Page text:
Saturday, 30 July 2011
Journalists (or most of them) wish to report what they see as the truth. If there are opposing views about some political or artistic issue, they may seek a balance by presenting an account that lies somewhere between the two extremes. This is not the same as impartiality, which involves a refusal to favour one point of view, particularly where politics is involved. In science reporting, though, balance and impartiality seem often to be conflated. When faced with strongly opposed views in a scientific discussion a journalist may not be certain of the facts presented by each side and may apply balance while describing it as impartiality – but if one proponent is presenting dubious evidence that claim is not justified.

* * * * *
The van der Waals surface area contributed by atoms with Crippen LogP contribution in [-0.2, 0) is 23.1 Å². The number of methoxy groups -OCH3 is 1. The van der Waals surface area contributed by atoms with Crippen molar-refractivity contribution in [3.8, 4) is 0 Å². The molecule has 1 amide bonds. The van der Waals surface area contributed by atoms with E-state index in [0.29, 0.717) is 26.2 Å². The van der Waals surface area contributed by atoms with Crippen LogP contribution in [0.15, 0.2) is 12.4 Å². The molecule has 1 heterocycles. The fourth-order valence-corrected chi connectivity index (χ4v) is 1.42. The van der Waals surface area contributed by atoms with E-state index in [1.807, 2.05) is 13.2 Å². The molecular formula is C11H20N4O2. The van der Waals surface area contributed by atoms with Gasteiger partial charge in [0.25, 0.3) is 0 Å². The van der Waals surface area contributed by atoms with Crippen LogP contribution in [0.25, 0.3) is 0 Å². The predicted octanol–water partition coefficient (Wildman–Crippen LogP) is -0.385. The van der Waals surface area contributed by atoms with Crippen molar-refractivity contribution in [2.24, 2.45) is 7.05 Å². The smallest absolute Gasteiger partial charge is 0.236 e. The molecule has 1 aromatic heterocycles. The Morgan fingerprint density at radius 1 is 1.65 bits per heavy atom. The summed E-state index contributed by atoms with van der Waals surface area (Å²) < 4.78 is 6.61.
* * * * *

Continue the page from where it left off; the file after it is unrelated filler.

As some within the world of broadcasting perhaps fail to realise, impartiality checks are built in to the scientific enterprise. The objectivity of researchers is judged as they undergo a series of painful processes from the successful grant application, to endless discussion within a group as to the validity of a result, to a journal’s peer review before a piece of work becomes public and then, quite often, to the presentation of contrary views in the scientific literature. Many of those put up in opposition to a scientist on the broadcast media have had, in contrast, no scrutiny at all of the claims they put forward. A certain amount of emphasis might be placed on the differential examination that the ideas of each party have undergone when considering the need for due impartiality. [BBC Trust review of impartiality and accuracy of the BBC’s coverage of science,July 2011]